The first tarot card I drew this year was the same as the first card I drew last year: XIII - Death. Many see it as an ill omen, a foreboding warning to receive at any time. But I always interpret it, especially at the new year, as rebirth, clearing away the old to make room for the new. Maybe it's my strong connection to the phoenix, to the idea of rebirth, but death always leads to something new. When major arcana cards come up in a reading, they symbolize larger shifts are at work in your life. I've had a lot of major arcana coming up in my daily readings lately.

I wrote a post many months ago about the 16th and 17th cards of tarot's major arcana - The Tower, and The Star. The tower warns of impending change, often of a destructive or unwelcome nature. I said in that post that I already felt poised on the precipice of major change this year, and that was just in February. I was considering leaving some of my old jobs. I was considering leaving the country. Now it is mid-June, the eve of summer, and change has come for me, whether I like it or not. Two of my old jobs, places I have worked for four and six years, will be closing at the end of the summer, and a third is likely to have little work for me in the coming months. I will soon be very close to unemployed whether I like it or not.

I had forgotten that back in the dark days of winter, in the tumultuous weeks after my trip to Israel, that I was thinking of making big changes in my life. I got back into the routine of my day job and my night job, writing in free hours or on the occasional day off. I talked daily with my best friend about how much we missed Israel and how out of place we felt back in our regular lives, but it was still easy enough to walk through the years-old routine on the outside, even as tectonic shifts happened within. That is certainly the danger of a comfortable life, that in a routine we can become complacent. I have continued to push myself artistically in the months since that post, auditioning for plays, finishing my script, landing a gig. But I have continued to be safely housed in the familiar home of these jobs I've had for most of my adult life, almost all of the time since graduating.

This summer came with the prospect of change as I did not return to the New York Renaissance Faire this year, offering new freedom I've never had. In fact, this is their first weekend of camping for rehearsals, and I am comfortably holed up in an air-conditioned building all day, and will sleep in a real bed tonight. I'm focusing on the positive. But it seems now that the changes will keep coming as my familiar jobs disappear. An empty September yawns in front of me on my calendar. And so the free fall tumble of XVII - The Star comes sooner than expected. I don't know what life will look like, a couple months from now. I'm tempted, as ever, to drop everything and live abroad. I still miss Israel every day and think I'll end up there one day. Today I literally googled "how to move abroad" and "can I live in Berlin" among other queries. I also googled "how to find the perfect job," just as lofty an ambition.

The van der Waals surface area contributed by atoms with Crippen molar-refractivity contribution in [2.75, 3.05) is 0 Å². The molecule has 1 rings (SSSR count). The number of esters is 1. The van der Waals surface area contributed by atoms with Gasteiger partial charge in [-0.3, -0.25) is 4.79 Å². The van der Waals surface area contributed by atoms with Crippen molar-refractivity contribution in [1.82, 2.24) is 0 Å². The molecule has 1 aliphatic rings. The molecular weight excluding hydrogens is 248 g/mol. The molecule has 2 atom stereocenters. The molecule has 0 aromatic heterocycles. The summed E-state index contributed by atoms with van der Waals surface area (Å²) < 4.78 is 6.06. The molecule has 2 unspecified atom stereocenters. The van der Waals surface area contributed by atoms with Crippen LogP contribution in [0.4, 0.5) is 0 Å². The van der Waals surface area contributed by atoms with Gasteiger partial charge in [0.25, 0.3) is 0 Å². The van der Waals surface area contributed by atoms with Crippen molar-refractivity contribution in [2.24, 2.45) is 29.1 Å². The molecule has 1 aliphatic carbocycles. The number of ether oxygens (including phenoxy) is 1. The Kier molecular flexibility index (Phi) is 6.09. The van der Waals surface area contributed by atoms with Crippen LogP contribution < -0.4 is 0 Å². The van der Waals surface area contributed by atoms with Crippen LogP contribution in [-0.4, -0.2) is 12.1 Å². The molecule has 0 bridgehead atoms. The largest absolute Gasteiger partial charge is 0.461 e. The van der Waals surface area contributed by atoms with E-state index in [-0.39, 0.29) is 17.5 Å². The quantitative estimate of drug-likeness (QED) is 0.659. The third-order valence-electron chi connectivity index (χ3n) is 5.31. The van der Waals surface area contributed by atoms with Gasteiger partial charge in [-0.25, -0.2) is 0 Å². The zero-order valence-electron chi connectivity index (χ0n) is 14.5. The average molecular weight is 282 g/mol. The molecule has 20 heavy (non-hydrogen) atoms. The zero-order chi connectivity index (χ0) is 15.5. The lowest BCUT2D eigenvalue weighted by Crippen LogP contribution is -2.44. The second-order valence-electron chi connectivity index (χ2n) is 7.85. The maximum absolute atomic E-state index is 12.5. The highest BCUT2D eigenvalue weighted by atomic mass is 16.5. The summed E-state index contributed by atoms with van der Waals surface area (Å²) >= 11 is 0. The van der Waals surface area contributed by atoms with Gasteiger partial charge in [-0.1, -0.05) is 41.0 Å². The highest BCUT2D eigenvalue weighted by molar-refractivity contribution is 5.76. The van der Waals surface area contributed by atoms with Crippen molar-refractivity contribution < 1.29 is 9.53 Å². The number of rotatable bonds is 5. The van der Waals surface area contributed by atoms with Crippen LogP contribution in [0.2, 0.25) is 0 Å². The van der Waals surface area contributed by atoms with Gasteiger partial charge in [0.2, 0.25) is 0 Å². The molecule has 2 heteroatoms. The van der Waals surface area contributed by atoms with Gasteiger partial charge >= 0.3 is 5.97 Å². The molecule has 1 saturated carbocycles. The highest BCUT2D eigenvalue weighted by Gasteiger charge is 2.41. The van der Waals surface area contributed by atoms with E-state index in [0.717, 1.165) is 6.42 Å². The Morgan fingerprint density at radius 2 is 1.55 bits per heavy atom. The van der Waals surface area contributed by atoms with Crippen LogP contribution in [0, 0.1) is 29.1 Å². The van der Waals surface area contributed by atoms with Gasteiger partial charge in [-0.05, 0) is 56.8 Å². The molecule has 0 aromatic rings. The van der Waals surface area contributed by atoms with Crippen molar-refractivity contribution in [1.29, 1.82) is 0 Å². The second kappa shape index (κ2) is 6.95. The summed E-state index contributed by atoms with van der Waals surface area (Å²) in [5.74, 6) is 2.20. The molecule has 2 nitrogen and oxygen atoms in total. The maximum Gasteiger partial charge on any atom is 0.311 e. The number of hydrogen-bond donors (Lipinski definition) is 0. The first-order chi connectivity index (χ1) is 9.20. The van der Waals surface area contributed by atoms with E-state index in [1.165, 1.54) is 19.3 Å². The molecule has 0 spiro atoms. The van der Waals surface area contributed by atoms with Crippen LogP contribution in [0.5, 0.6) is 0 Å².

I spent part of this morning looking for new work, laughing at the $9/hr postings I found for jobs in New York City, as if anyone can afford to work for $9 an hour. I recognize some people can't afford not to, but that's ridiculous. I suppose the one comfort is be the end of 2018 minimum wage in NYC will be $15 an hour. But honestly, being released from a multitude of hourly or shift pay jobs all at once seems like a sign that I shouldn't just settle into another one. There are some potential opportunities at box offices or other theatres where I could work, and maybe make comparable money to what I make now, doing similar jobs. However I think it's time to embrace the upcoming chaos, the unpredictable fall to an unknowable landing. Maybe this is the real shove to become a working artist, making my living as an actor or a playwright or a lighting designer. (Ideally all of those things.)

I started immediately looking for new jobs to fill the voids that will blossom as summer ends, but I'm tempted now, to let the ground remain far away for a while. I'm tempted to let this push/leap into underemployment be a gift. I will still have my nanny gig, and I'll be able to claim unemployment from the layoffs, leaving me unheard of amounts of time to audition, write, and collaborate with others. Times will be a bit lean, but I will be able to get by, especially if I work hard over the next couple months. It wouldn't be the first time I've made a fiscally questionably decision. (I can hear Suze Ormann yelling at me through the ether but I'm choosing not to listen, as I have so often done before.)

My last post was about doing scary things outside of my comfort zone. It would appear as though it's time to get uncomfortable. (Turn and face the strange.)